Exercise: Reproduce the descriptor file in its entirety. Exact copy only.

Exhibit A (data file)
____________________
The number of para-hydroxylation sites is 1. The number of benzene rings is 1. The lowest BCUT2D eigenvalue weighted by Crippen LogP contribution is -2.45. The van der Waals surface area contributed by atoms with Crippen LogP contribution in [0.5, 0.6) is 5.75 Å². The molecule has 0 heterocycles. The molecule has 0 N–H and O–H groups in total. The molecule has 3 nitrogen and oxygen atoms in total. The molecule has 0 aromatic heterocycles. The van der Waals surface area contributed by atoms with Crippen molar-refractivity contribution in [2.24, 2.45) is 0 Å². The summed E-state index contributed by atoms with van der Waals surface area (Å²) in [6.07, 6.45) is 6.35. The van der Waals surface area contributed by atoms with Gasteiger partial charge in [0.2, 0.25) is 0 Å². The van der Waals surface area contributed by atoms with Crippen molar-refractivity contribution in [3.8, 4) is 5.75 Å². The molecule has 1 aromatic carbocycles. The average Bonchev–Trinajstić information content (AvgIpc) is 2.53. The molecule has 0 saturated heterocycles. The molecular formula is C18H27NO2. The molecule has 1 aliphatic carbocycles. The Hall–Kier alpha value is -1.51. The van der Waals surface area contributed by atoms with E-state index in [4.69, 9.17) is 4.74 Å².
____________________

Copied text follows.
The number of para-hydroxylation sites is 1. The number of benzene rings is 1. The lowest BCUT2D eigenvalue weighted by Crippen LogP contribution is -2.45. The van der Waals surface area contributed by atoms with Crippen LogP contribution in [0.5, 0.6) is 5.75 Å². The molecule has 0 heterocycles. The molecule has 0 N–H and O–H groups in total. The molecule has 3 nitrogen and oxygen atoms in total. The molecule has 0 aromatic heterocycles. The van der Waals surface area contributed by atoms with Crippen molar-refractivity contribution in [2.24, 2.45) is 0 Å². The summed E-state index contributed by atoms with van der Waals surface area (Å²) in [6.07, 6.45) is 6.35. The van der Waals surface area contributed by atoms with Gasteiger partial charge in [0.2, 0.25) is 0 Å². The van der Waals surface area contributed by atoms with Crippen molar-refractivity contribution in [3.8, 4) is 5.75 Å². The molecule has 1 aromatic carbocycles. The average Bonchev–Trinajstić information content (AvgIpc) is 2.53. The molecule has 0 saturated heterocycles. The molecular formula is C18H27NO2. The molecule has 1 aliphatic carbocycles. The Hall–Kier alpha value is -1.51. The van der Waals surface area contributed by atoms with E-state index in [4.69, 9.17) is 4.74 Å².